One-hundred and eight female undergraduates (age range = 18–24 years) were recruited from Southwest University by Internet advertisement and each was paid RMB 20 (about USD 3.2). All were heterosexual, right-handed, and had normal or corrected-to-normal vision. Of the participants, 49 were single (mean age = 21.16 years, SD = 1.39) and 59 were currently in a committed romantic relationship (mean age = 21.39 years, SD = 1.44). All committed individuals were in an exclusive relationship and the mean relationship length was 19.02 months (SD = 12.19, range = 3–54 months). The committed participants completed the commitment subscale of the Companionate Love Scale [36], which comprises four items on a scale from 1 (not at all true) to 9 (definitely true) to measure commitment (α = .75). A sample item is “I have confidence in the stability of my relationship with my boyfriend.” On average, these participants were moderately or highly committed to their current partner (M = 7.04, SD = 1.22).

Materials

Priming words.

We gave an open-ended survey to 30 female undergraduates (mean age = 20.30 years, SD = 1.15; none of whom was involved in other parts of this study) for the purpose of generating words associated with love. After analyzing the frequencies of the resulting words, 20 love words (e.g., love letter; 情书in Chinese) were collected. Another 36 female undergraduates (mean age = 20.22 years, SD = 1.55; none of whom was involved in other parts of this study) were asked to rate those love words in terms of the extent to which they were associated with love (1 = not at all to 7 = completely; M = 6.12, SD = 0.22), and in relation to three emotional information dimensions of pleasure (1 = very displeasing to 9 = very pleasing; M = 7.07, SD = 0.64), excitement (1 = very calm to 9 = very exciting; M = 5.37, SD = 0.78), and familiarity (1 = very unfamiliar to 9 = very familiar; M = 8.28, SD = 0.37). Moreover, 20 control words (e.g., excited; 兴奋in Chinese) were taken from the Chinese Affective Words System [37] to match the priming words in terms of pleasure (M = 6.89, SD = 0.25; t (25) = -1.19, p = 0.245) and excitement (M = 5.57, SD = 0.31; t (25) = 1.05, p = 0.302).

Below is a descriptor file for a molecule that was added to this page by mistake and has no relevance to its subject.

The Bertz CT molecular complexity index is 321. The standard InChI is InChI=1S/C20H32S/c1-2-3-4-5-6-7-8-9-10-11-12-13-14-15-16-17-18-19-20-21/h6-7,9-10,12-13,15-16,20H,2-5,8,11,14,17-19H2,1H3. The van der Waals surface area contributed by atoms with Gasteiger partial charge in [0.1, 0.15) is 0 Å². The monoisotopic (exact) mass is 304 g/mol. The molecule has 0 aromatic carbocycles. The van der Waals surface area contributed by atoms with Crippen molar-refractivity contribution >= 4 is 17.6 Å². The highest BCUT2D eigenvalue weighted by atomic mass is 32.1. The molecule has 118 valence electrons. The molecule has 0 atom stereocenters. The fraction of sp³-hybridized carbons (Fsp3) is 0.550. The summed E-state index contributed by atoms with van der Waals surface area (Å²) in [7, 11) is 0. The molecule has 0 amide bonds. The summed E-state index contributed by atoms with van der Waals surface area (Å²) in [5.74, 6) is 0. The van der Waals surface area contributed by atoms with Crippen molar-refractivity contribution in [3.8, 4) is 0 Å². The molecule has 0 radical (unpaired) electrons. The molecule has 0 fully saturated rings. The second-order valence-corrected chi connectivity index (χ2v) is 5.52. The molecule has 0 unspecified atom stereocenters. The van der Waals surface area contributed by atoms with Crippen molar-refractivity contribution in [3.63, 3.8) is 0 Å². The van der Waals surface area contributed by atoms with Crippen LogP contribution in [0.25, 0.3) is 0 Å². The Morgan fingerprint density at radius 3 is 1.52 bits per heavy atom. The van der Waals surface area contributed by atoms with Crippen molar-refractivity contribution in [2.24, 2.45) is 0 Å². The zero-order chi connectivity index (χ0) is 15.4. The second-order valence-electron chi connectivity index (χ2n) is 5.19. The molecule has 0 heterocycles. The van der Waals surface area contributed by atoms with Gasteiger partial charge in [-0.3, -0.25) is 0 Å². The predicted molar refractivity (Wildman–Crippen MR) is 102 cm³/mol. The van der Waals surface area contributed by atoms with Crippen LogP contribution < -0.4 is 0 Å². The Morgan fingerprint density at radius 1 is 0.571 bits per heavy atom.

Stimuli materials.

Photographs of the faces of unfamiliar college-age Chinese people (67 males and 58 females, posing with a neutral expression) were collected from the Internet by searching using the keyword “images” (证件照 in Chinese) or photographed by the experimenters. Faces were edited to grey scale photographs and equated for size, brightness, and contrast using Adobe Photoshop software. Similar to the facial materials used by Anderson et al. [38], all the images were rated on their levels of attractiveness (1 = very unattractive to 7 = very attractive) by an independent group of 30 undergraduate judges (12 males and 18 females, mean age = 20.73 years, SD = 1.55) who were blind to the purpose of this study and did not participate in other parts of this study. Finally, 20 attractive male (M = 5.38, SD = 0.87), 20 attractive female (M = 5.45, SD = 0.87), 20 average male (M = 3.17, SD = 0.62), and 20 average female (M = 3.20, SD = 0.60) images were employed in the experiment. The ratings of attractive faces were significantly higher than those of average faces, t (39) = 34.4, p < 0.001. There were no significant differences between the ratings made by males and females of the faces of attractive male, t (38) = -0.04, p = 0.97; attractive female, t (38) = 0.577, p = 0.57; average male, t (32) = -0.49, p = 0.63; and average female, t (38) = -0.44, p = 0.66. In addition, 120 neutral pictures (e.g., household furniture), selected from those used by Gao et al. [39], were edited to match the facial stimuli in terms of size, brightness, contrast, and color. Of these neutral pictures, 20 were used in the practice trials and the remaining 100 were used in the experimental trials.

Design and procedure

A 2 (relationship status: single female vs. committed female, between subjects) × 2 (priming condition: love priming vs. control priming, between subjects) × 4 (target type: attractive male vs. attractive female vs. average male vs. average female, within subjects) × 2 (congruence: congruent trials vs. incongruent trials, within subjects) mixed factorial design was employed.